Eating Habits Improve With Online Food Programs

by Savitha C Muppala on  February 8, 2010 at 11:12 AM Diet & Nutrition News   - G J E 4
 Eating Habits Improve With Online Food Programs
Online programs which advocate the consumption of fruits and vegetables can motivate people to eat healthy, a new study has revealed.

After a 12-month long study, researchers at Henry Ford Hospital insist providing information and tips about fruits and vegetables may be the key to getting more people to eat healthier.

As part of the study, the experts recruited members of Health Alliance Plan and four other HMOs in Seattle, Denver, Minneapolis and Atlanta, ages 21 to 65.

The participants were divided in to three groups.

A control online program that provided general information for the participants about improving their fruit and vegetable intake.

A program that was similar but personalized to the individual's needs

And, a program that incorporated the other two components and was also supplemented with motivational interviewing counseling via e-mail.

The program included a total of four sessions.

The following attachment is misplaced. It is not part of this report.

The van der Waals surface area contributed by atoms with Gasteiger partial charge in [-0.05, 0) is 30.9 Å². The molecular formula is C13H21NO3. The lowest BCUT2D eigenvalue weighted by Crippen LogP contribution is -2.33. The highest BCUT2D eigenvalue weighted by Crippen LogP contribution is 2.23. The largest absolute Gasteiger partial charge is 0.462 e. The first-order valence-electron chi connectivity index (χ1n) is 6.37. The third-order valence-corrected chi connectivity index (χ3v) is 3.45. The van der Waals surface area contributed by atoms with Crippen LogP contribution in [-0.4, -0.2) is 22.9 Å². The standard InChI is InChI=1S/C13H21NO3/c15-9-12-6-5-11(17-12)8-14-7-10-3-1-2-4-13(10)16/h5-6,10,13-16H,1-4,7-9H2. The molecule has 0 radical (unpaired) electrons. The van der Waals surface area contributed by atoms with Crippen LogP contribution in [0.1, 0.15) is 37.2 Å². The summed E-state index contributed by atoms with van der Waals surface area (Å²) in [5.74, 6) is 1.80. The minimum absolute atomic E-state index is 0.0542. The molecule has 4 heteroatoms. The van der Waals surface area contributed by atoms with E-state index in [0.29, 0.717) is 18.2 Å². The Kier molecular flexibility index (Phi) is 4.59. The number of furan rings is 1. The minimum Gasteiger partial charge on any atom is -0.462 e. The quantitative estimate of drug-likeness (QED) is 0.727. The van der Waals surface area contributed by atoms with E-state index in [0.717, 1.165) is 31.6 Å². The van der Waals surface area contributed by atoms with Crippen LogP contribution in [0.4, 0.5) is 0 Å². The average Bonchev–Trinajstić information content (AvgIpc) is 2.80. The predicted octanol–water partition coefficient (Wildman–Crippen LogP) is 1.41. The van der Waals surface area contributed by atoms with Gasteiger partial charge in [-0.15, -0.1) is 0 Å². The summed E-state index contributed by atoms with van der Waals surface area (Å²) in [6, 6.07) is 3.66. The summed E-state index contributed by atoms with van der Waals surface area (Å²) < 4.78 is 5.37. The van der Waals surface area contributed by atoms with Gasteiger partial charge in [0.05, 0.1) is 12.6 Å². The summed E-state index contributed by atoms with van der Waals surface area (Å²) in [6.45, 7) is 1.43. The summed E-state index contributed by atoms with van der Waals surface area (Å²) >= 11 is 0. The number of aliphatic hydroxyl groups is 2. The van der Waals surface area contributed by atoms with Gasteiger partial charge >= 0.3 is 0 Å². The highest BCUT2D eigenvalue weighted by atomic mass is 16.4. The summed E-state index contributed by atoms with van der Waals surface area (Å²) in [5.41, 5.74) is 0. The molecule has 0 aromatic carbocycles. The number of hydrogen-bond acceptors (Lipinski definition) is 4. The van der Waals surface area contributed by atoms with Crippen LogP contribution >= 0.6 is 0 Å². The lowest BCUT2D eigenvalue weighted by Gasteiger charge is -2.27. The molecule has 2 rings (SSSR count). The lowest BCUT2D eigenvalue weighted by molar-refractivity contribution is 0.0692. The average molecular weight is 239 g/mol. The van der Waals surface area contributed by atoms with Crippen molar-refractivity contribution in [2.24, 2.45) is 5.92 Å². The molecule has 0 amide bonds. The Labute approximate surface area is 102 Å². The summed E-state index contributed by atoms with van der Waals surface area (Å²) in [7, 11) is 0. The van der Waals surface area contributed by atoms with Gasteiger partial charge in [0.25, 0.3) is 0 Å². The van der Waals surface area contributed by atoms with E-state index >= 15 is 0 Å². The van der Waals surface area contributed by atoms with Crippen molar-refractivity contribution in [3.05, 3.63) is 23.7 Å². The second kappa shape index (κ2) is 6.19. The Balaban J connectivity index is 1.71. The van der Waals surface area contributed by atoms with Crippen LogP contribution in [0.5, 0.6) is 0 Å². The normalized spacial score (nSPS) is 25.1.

These sessions included four to five pages of core content, illustrations and optional links to more detailed information and special features designed to supplement session content, with special features illustrated serving sizes and nutritional similarities of fresh versus frozen versus canned foods.

Apart from information on 300 fruit and vegetable-based recipes, the participant could also access short video and audio files.

At the end of the study, researchers noted improvement across all study groups, but the most significant changes were observed in the group that had motivational interviewing and counseling.

Study co-author, Gwen Alexander, PhD, assistant research scientist, said: "We found that giving participants gentle reminders that refocused them on their goals greatly improved progress. They were being held accountable for their progress, which became a key motivator."

Also, Study senior author Christine Cole Johnson, Ph.D., M.P.H., chair of Henry Ford's Department of Biostatistics and Research Epidemiologym, added:

"People already know the health benefits of fruits and vegetables, but they often don't know how to incorporate them into their diet.

"That's why our study worked. Using online programs, we were able to offer study participants practical and easy tips to increase their daily fruit and vegetable intake."

The study has been published in this month's issue of the American Journal of Public Health.

Source: ANI

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